In what has been deemed a highly significant decision, a High Court judge has found that levels of noise generated at certain times of the day by a windfarm constitutes a nuisance to the occupants of neighbouring properties.

In a landmark decision, which is understood to have implications for the operation of electricity generating wind turbines, Ms Justice Emily Egan held that noise levels from the two-turbine Ballyduff Windfarm at Kilcomb, near Enniscorthy, Co Wexford, amounted to an “unreasonable interference”.

The plaintiffs, the court found, are entitled to damages.

The cases are the first private nuisance claims from wind turbine noise to run in either Ireland or the UK, the judge said.

The first action was taken by Margret Webster and her partner Keith Rollo, whose home is close to the windfarm which has been operational since 2017.

A second action was taken by Ross Shorten and Joan Carty, who had owned another property close to the turbines, but sold it after they commenced their proceedings in 2018.

The couples claimed they have been subjected to constant noise and nuisance from the windfarm that had damaged their lives, health and the values of the properties

Both couples had sued the windfarm operator Meenacloghspar (Wind) Limited, seeking damages for nuisance.

The couples claimed they have been subjected to constant noise and nuisance from the windfarm that had damaged their lives, health and the value of the properties.

The claims were fully denied by the defendant, with a registered address at Stillorgan Road, Donnybrook, Dublin 4.

In her ruling on the first part of the case, which dealt with liability only, Ms Justice Egan said the noise amounted to an “unreasonable interference” with the enjoyment of their property and were therefore entitled to damages.

The hearing of the first module lasted for 51 days, far longer than what had been originally estimated by the parties' lawyers, the judge noted.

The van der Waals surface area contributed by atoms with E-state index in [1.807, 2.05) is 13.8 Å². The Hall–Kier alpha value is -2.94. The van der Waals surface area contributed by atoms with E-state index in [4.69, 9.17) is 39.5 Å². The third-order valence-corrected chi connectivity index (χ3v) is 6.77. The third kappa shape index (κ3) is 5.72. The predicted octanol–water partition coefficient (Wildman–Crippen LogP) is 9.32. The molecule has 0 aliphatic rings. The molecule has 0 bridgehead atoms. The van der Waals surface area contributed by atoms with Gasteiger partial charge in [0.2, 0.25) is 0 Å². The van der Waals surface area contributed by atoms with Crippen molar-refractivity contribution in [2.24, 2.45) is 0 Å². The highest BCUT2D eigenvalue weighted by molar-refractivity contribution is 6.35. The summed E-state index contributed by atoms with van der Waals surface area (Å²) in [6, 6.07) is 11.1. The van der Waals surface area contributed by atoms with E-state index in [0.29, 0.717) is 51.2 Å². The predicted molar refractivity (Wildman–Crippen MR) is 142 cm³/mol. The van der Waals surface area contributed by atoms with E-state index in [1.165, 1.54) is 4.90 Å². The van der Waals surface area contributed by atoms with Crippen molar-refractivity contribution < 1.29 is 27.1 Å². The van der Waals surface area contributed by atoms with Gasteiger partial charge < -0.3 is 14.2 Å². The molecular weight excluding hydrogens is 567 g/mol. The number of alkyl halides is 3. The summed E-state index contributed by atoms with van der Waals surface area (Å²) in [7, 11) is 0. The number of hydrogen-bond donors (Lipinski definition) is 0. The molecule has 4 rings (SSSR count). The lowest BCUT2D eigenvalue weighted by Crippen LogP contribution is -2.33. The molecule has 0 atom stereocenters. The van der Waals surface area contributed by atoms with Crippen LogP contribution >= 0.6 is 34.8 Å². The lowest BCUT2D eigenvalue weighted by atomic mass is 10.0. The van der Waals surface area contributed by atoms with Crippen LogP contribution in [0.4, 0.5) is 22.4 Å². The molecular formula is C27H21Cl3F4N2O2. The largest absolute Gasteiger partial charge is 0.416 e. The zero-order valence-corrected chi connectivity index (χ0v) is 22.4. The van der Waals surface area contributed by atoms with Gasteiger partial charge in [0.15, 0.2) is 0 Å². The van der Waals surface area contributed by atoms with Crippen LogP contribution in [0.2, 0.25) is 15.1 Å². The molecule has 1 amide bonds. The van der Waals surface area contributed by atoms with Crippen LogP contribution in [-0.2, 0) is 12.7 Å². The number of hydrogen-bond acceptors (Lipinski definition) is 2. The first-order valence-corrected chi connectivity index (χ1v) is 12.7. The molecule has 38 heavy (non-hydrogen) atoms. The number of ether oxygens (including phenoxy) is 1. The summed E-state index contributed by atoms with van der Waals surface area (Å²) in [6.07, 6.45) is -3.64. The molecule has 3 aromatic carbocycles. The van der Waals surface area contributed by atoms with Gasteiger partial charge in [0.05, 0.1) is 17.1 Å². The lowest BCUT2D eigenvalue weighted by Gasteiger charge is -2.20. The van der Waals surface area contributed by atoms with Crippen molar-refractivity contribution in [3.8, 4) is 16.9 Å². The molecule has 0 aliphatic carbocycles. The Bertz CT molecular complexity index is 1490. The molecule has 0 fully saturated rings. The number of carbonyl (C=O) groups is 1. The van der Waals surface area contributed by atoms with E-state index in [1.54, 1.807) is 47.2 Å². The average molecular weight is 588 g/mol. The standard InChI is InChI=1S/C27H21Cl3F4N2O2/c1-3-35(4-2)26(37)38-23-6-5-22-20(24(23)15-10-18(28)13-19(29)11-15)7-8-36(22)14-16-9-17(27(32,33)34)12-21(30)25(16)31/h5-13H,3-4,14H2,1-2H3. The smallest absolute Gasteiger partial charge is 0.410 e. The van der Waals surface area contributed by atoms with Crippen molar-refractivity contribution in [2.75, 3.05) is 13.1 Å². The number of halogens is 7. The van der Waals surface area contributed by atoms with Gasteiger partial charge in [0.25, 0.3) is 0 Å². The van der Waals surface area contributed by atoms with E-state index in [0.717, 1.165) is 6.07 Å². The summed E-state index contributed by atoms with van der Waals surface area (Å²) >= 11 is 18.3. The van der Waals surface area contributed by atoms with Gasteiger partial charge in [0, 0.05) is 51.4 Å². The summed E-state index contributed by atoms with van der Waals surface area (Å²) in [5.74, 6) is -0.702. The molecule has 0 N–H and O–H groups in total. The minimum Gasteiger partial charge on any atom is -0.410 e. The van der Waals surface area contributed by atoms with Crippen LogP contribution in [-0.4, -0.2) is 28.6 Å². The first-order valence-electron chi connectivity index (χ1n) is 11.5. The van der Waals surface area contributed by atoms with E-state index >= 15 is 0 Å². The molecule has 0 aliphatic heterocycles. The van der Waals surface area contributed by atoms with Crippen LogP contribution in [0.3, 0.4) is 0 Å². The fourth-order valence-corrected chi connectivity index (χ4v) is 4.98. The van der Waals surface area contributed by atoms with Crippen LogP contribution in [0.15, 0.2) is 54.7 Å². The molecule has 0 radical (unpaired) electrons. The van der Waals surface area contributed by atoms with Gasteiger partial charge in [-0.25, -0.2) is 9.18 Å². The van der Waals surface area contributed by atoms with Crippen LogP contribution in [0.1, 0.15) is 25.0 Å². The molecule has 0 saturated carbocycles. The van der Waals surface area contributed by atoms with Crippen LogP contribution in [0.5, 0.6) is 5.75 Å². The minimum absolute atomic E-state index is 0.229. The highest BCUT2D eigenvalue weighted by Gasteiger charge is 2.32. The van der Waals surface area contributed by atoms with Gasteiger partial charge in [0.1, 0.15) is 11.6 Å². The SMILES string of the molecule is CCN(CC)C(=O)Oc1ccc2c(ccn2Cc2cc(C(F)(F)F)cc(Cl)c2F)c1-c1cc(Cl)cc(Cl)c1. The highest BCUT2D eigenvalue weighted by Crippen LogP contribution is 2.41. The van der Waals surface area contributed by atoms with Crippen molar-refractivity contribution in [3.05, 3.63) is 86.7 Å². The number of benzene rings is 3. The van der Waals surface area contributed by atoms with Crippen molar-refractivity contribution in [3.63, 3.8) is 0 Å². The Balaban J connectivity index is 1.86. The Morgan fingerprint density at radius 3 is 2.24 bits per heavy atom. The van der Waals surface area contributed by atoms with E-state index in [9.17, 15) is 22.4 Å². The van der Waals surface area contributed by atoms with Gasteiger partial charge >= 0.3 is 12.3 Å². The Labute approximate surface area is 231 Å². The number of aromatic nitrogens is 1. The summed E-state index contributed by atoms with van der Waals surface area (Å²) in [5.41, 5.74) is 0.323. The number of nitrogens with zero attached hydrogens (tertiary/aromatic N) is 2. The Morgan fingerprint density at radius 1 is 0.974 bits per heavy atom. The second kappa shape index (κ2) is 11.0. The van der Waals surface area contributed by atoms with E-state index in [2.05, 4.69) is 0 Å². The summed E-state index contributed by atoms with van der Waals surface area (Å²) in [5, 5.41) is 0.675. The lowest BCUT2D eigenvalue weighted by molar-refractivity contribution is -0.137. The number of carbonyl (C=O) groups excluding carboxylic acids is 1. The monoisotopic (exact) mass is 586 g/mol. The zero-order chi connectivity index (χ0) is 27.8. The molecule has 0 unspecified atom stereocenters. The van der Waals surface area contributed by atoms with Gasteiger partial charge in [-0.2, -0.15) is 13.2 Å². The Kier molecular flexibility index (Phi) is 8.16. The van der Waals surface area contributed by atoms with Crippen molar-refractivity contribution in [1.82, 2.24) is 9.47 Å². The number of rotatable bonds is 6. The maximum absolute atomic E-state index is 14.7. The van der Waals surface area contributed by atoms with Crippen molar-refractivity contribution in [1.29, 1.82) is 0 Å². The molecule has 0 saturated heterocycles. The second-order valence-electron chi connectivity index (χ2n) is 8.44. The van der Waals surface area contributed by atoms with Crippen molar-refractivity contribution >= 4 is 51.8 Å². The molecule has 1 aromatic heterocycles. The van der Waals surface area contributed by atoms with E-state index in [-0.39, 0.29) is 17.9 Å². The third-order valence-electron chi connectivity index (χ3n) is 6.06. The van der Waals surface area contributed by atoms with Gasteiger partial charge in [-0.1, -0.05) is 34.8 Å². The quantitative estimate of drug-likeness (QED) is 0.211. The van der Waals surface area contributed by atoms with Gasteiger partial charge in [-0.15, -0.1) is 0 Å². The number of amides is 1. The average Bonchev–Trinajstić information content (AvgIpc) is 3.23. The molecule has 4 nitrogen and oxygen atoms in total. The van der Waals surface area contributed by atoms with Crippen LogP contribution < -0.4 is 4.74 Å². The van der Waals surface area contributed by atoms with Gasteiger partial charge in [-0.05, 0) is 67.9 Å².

The costs of the case to date have been estimated to be well over €1m.

During the course of the hearing, the judge also visited the sites of the turbines and the properties.

Adverse reaction

Giving the court's decision, the judge said that there are frequent and sustained periods of noise "widely acknowledged to be associated with high levels of annoyance" and have "a characteristic known to lead to adverse reaction in the community".

The judge accepted that, in this case, such noise levels from the windfarm "occurs commonly and for sustained periods".

Noise levels that exhibit these characteristics on a regular and sustained basis were "unreasonable and exceptional", she said.

“I find that the plaintiffs’ complaints are objectively justified in that the noise interferes with the ordinary comfort and enjoyment of their homes. When it occurs, this interference is a substantial interference.”

While the noise is liable to annoy during the working day, higher prevailing background noise levels and the fact that the occupants are not trying to relax or sleep means that the noise did not in general substantially interfere with the plaintiffs’ enjoyment of their property, she said.

However, the noise "poses a nuisance to the plaintiffs in the evenings and at weekends, when one could reasonably expect to be enjoying recreation in the garden or peace in one’s dwelling".